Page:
The current cross stitch project. This one is a Dimensions kit called “European Bistro”–16″ x 11″ on Aida cloth, 18 count, so it’s big and a bit picky. I started it in April 2020, and it’s going pretty fast–except that I haven’t done much of the detailing yet–the outlining that creates the illusion of depth and makes the individual elements stand out. You can see some of that on the left side, where I’ve done a bit of it: picture frames, window, sign–but not the bike tires.
There’s also lots of half-cross, which (counter-intuitively) is harder to do than cross-stitch because all of it has to have the same tension. The red crisscross is the red nylon grid I put in to mark the fabric in 10×10 blocks, making it
easy easier to see where you are. I wouldn’t try this without some kind of gridding. And yes, I always start in the upper left.
This project is about 40% finished, if you don’t count the detailing. I enjoy big projects because I don’t waste a lot of time stopping and starting. This one has so many varied components that it’s never boring. Well, almost never. At the rate I’m going, I’ll finish it early next year. If you can do this without a magnifying lamp, your eyes must be much better than mine.
The current book project. Some of you may remember that last year, I started a China Bayles mystery called Hemlock. I was almost halfway through the book when I injured my back and had to turn to something easier and less complicated (the novellas). Since then, I’ve now done two novella series, both set in Pecan Springs: one featuring China’s sidekick Ruby Wilcox, the other featuring crime reporter Jessica Nelson.
I’ve also just finished a third project: The Darling Dahlias and the Voodoo Lily. It goes to the copy editor tomorrow, then to the layout editor, who puts it into print and ebook form and adds the cover, which is already completed. You’ll have it in October or November, when it may give you a little respite from the election and its aftermath.
Now, I’ve gone back to Hemlock, another two-story novel, like Wormwood, Widow’s Tears and Queen Anne’s Lace. The frontstory takes place in North Carolina, where China has been asked to investigate the theft of a unique and valuable book, Elizabeth Blackwell’s A Curious Herbal. The backstory takes place in the 1730s in London and explores why and how Elizabeth created the book and what happened after that. I’m loving the project, but it is layered and twisty and a challenge to put together in a comprehensible way. There are lots of details that create the illusion of historical depth–a little like the “Bistro” project. Look for it in early spring, 2021, when we’re all living with whatever happens in the election.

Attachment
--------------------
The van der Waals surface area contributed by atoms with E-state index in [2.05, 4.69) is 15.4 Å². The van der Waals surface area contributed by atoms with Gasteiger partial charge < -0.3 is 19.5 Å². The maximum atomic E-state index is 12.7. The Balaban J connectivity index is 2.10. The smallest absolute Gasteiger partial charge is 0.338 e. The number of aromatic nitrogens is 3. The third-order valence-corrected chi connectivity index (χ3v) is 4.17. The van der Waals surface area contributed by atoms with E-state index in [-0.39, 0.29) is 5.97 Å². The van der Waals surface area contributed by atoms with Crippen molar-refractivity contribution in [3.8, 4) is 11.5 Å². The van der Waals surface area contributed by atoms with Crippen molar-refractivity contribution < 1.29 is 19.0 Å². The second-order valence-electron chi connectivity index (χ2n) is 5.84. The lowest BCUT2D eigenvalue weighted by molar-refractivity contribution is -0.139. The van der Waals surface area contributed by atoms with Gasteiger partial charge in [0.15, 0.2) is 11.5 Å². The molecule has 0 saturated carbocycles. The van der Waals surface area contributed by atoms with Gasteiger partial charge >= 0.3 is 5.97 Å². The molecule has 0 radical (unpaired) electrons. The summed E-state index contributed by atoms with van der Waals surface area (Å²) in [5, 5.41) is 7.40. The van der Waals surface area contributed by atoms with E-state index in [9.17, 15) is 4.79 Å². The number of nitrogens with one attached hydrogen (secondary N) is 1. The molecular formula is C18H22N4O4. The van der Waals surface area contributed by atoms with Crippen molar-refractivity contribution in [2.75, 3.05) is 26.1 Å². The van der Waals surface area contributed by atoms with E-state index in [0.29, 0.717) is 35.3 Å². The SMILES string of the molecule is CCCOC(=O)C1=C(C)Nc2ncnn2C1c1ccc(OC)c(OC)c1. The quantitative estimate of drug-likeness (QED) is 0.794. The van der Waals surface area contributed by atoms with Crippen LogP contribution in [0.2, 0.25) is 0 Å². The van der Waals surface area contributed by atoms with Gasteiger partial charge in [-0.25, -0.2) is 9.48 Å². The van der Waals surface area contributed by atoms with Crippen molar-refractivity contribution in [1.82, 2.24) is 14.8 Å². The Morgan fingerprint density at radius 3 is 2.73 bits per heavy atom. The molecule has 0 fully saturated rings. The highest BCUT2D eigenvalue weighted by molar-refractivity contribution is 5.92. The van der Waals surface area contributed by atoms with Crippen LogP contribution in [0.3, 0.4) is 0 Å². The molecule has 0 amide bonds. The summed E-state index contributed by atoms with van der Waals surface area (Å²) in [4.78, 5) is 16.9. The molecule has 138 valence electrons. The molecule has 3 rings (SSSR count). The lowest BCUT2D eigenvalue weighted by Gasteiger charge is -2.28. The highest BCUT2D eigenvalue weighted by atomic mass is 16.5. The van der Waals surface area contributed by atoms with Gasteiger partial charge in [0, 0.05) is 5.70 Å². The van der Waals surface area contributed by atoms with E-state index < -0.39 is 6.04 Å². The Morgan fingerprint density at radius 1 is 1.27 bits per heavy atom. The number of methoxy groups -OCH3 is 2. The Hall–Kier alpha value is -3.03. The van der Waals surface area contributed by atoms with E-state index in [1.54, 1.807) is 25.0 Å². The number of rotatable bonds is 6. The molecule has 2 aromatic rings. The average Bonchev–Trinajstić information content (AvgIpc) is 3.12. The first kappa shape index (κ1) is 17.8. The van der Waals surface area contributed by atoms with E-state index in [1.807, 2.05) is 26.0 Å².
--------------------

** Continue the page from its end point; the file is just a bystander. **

Whatever your current work-in-progress, I hope you are staying safe and sheltered in this crazy Covid summer. As I write this, there is a gathering of a quarter of a million mostly unmasked bikers in South Dakota, a crowded and potentially super-spreading event. This is nuts. Please don’t do it. Be safe.
Reading note. The most important things to remember about backstory are that (a) everyone has a history and (b) most of it isn’t very interesting. Stick to the parts that are, and don’t get carried away with the rest. Life stories are best received in bars, and only then an hour or so before closing time, and if you are buying.–Stephen King
Just finished Hemlock and enjoyed it immensely,as I have all the China Bayles books. I checked this web-site for the chicken and slicks recipe because the slicks sound like my Pennsylvania Dutch grandmother’s pot pie, the recipe for which my mother never could find (if in fact it ever existed in written form) and which she could only describe to me. I won’t ever know for certain, but it will be interesting to try.
dear susan, i just started european bistro last month, finished 1/4 th of it, but then gave up on half stitches. i do not like them stretching the design in 2 corners. so i went back and crossed over the half stitches, decided to make the design in full stitch, i am not even sure that it will give it the depth and smoky background from the original painting, but i plan to go ahead with full stitches, when i am done i will take a long look at it. crazy but it does not matter. cross stitch is so calming and happy for my mind.
The half stitches are hard to do, yes. I use a dental pick as a laying tool, in my upper (left) hand. This takes a little practice but now feels very natural and maintains the tension. Somebody else told me that she used cross for the whole thing, so you’re not alone in that! And it’s really not crazy, Madhurani: we do this for the process, not the product. It’s like working a mantra, relaxing into it and knowing that the real “product” (outcome, result, goal) is the doing of it, not the “done” of it. (Hope that makes sense!) Good luck to both of us–this one is quite a challenge!